Wine bar's location has some seeing red

Cafe: Neighbors of the soon-to-open business on Route 108 fear it will bring noise and traffic congestion.

April 02, 2003|By Liz F. Kay | Liz F. Kay,SUN STAFF

An upscale wine and coffee bar might seem a perfect fit on Route 108, which serves some of Howard County's most affluent neighborhoods. But people living along the crowded highway fear that a proposed bar there would become another traffic hazard.

Stephen Wecker and his younger brother, Robert, hope to attract commuters and the after-dinner crowd to the Iron Bridge Wine Company in the former Crown's Pub across from Clarkland Farms, home of former state Sen. James Clark Jr.

Late this month, the Weckers plan to begin serving coffee and pastries to commuters heading to work, starting at 6:30 a.m., and light, California-style fare from late afternoon until midnight, seven days a week.

"You don't see anything really like it locally," Stephen Wecker said. "We think it's a concept people are going to embrace."

Neighbors are worried about the increased noise and the impact on traffic along the congested road in western Howard.

"It's going to be impossible for people to come in and out there," said Anthony "Skip" Scarpone, whose property adjoins the cafe. "The people who are trying to do this are not familiar with the traffic problems on 108."

Commercial use of the bar predated zoning laws, so was allowed in the residentially zoned area as a nonconforming use. Iron Bridge's operators are seeking permission from the county to continue as a nonconforming use and a variance for outdoor seating for 44 on a patio. The case is to go before the county hearing examiner April 14.

Iron Bridge property owner Donald J. Reuwer Jr., a major Howard County developer, purchased the pub last year.

Reuwer called traffic concerns unfounded, saying customers won't arrive during peak hours of evening traffic. "Nobody is going to go out of their way to fight the traffic on Route 108," he said.

Reuwer has applied for a change to commercial zoning through the county's comprehensive rezoning process, noting financing concerns.

"A nonconforming use is more difficult to finance," Reuwer wrote in a letter to the Planning Board. "Banks are very reluctant to finance a property that has a single use."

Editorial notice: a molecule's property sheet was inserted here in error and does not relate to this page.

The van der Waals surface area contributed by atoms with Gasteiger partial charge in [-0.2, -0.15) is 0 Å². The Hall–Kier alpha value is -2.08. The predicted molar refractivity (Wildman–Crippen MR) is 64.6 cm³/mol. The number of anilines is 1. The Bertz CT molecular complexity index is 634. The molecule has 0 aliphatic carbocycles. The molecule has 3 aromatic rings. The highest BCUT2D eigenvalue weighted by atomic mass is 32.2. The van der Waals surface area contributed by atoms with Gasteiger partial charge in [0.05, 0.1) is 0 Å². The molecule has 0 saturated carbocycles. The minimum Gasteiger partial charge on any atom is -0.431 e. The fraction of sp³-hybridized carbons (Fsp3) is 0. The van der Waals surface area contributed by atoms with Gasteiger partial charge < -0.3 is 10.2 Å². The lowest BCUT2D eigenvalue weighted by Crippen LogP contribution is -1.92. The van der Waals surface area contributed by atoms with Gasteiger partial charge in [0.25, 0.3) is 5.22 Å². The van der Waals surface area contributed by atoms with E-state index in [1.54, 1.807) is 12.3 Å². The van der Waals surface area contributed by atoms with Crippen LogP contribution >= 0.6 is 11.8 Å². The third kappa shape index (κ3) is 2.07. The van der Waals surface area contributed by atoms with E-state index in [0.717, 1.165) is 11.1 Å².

He promised to enact a restrictive covenant, limiting the types of businesses that would be able to operate on the land.

Nearby residents do not think that any business belongs in that space. More than 30 neighbors have submitted written testimony to the county Planning Board opposing the proposed zoning change.

"We frankly want to get rid of it. We want it to be converted back to residential," Scarpone said.

The Weckers think the wine bar will be a much more "low-key" establishment than neighbors imagine.

"We hope to be a benefit to them, not a hindrance," said Robert Wecker. "The focus will be on fresh, scratch cooking," he added. "We're trying not to be stuffy or snooty, putting on airs about wine."

Robert Wecker -- whose business card lists his title as "the wine guy" -- said he developed a love of the beverage when he spent a summer studying under a chef in Ireland while earning an associate's degree in hotel and restaurant management at Baltimore International College. He spent three years traveling to France and the Napa Valley in California while selling wine for a wholesaler.

Stephen Wecker's experience in restaurants stems from more than eight years as president of Elkridge Furnace Inn, which he and his brother, Daniel, restored and operated.

Retail would be an important component of the cafe, the Wecker brothers said. In addition to 20 premium wines that will be sold by the glass at the cafe, more than 250 wines would be available for sale by the bottle. Patrons would be able to enjoy food and wine together without paying a restaurant markup, Stephen Wecker said.

The Weckers also expect to sell whole-bean coffee and gourmet foods. They are working with a California company to develop a line of wine-based private label products, including tapenades and pasta sauces, Stephen Wecker said. The two are also planning to play host to wine tastings and other events.

Residents say Iron Bridge customers would be in danger when turning in and out of its parking lot from the busy two-lane road. They also predict that drivers would tie up the road when they turn to pick up their morning coffee and pastry at the planned drive-through window.

"We have a lot of trouble with traffic backing up in both directions," said George J. Paytas, a board member of the Beaverbrook Community Association.

Scarpone said a hill west of the parking lot blocks visibility to people exiting east. With no turn lane, traffic backs up behind anyone turning off Route 108 into a driveway.

"During rush hour, you're at the mercy of somebody letting you in," he said.

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